Workers struggling to contain radioactive releases from the
power plant face two critical tasks to avoid turning a nuclear disaster into a catastrophe: preventing a runaway chain reaction into the nuclear fuel and maintaining a massive flow of seawater through the damaged pools and reactor vessels.
There are few options, none of them good.
"The most imaginative engineers in the world couldn't have dreamed up a situation like this," said Najmedin Meshkati, a USC professor and nuclear power expert.
But to deal with the grim reality at hand, utility workers and some of the top U.S. experts on nuclear reactors are working around the clock, attempting to calculate how to avoid further damage to the reactors and how to get sufficient cooling water through the plant with improvised water cannons, fire hoses and helicopters.
If they can buy enough time, possibly several weeks, the nuclear material will cool off and become less radioactive, significantly reducing the risk of a further meltdown or chain reaction event. In coming years, experts agree, the damaged fuel will have to be removed from the plant to a safer location. Most experts say that the plant cannot be entombed in concrete, as was the
plant after the 1986 disaster.
"If those water cannons are getting water to the cooling pools, they should keep that up," said Elmer Lewis, an expert on nuclear power plant safety at Northwestern University in Evanston, Ill. "Until that fuel cools down, they have a real mess on their hands."
Edward Morse, a professor of nuclear engineering at
, added that it would take huge amounts of water to compensate for the cracks in a containment pool that were uncovered by U.S. surveillance aircraft on Friday.
"The best thing to do is use as much of the
as possible," he said.
The other crucial task is to prevent the fuel in any of the reactors or pools from going critical, an event in which nuclear fission starts on its own and generates tremendous amounts of heat.
, which operates the Fukushima plant, said it was importing tons of additional boron to ensure it could flood the reactor with the material, which absorbs neutrons that trigger the breakdown of uranium nuclei.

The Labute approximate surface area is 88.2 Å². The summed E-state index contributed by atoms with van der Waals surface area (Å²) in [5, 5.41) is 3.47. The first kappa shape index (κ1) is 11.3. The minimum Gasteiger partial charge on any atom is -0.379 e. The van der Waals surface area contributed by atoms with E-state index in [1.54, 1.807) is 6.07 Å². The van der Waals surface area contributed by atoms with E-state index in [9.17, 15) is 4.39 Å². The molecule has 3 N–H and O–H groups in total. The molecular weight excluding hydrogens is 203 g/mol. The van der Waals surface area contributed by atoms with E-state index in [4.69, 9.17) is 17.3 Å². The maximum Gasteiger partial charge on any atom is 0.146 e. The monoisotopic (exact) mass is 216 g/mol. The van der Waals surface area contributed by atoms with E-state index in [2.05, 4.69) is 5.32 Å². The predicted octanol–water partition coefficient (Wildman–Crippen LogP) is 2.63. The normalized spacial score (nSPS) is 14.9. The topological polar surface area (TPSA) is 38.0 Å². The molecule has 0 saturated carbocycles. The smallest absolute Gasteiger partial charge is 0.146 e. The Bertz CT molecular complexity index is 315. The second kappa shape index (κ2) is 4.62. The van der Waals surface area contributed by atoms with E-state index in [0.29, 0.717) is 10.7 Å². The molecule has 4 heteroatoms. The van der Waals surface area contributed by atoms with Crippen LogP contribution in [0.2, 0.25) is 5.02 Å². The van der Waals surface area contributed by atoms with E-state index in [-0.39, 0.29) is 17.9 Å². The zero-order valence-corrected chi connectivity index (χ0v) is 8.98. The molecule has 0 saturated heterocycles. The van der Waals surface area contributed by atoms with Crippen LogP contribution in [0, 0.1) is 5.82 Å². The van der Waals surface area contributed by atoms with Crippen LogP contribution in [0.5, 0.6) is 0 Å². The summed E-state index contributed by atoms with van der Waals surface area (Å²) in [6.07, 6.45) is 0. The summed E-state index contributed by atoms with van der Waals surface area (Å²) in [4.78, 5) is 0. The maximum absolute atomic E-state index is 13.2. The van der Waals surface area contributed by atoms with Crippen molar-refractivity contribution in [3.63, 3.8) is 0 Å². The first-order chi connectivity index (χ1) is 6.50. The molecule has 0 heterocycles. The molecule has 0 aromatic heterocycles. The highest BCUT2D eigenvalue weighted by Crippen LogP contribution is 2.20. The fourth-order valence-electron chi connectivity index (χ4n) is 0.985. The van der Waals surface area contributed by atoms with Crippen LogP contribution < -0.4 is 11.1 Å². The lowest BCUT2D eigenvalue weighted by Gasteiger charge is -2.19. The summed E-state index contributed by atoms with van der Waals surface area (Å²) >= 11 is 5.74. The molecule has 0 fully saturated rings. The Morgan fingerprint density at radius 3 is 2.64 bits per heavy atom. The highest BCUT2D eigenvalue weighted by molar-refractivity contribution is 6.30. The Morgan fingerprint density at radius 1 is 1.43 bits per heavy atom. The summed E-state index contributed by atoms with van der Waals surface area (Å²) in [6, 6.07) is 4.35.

Not only will water absorb heat, it also forms a protective barrier against radiation, making it safer for workers at the plant, said David Lochbaum, head of nuclear safety policy at the Union of Concerned Scientists and a former nuclear plant operator.
"If they can cover the fuel, it will reduce the radiation levels and they can use the plant equipment," Lochbaum said.
If the fuel overheats, as it has already done in some cases, it will release additional radioactive contamination into the environment.
But Per Peterson, chairman of the UC Berkeley nuclear engineering department, said he believes that most of the rods will not burn even if they are not covered by water. Only a few extremely radioactive rods may be vulnerable, said Peterson, who is advising U.S. officials on their response.
But if the fuel does overheat, that would destabilize the situation further and vastly complicate future efforts to clean up the plant.
While the spraying continues, workers continue to be exposed to relatively high levels of radiation, with doses of 20 millisieverts per hour measured in the control room at the site. Although workers are wearing protective gear that prevents them from coming in contact with radioactive particulates and are working for only one or two hours at a time, they are still being exposed to potentially lethal levels of gamma radiation.
The French nuclear agency IRSN said Friday that the Fukushima Daiichi plant had already released 10% as much radioactivity as Chernobyl, though the agency has been accused by some as being alarmist.
The cooling job may get easier when power is fully restored to the plant.
Company workers were able to lay a new power line to the plant early Saturday morning and began connecting it to reactor No. 2, whose containment vessel is believed to be cracked. They will then hook up the buildings housing reactors No. 1, No. 3 and No. 4, which they hope to have connected by the end of Sunday, they said.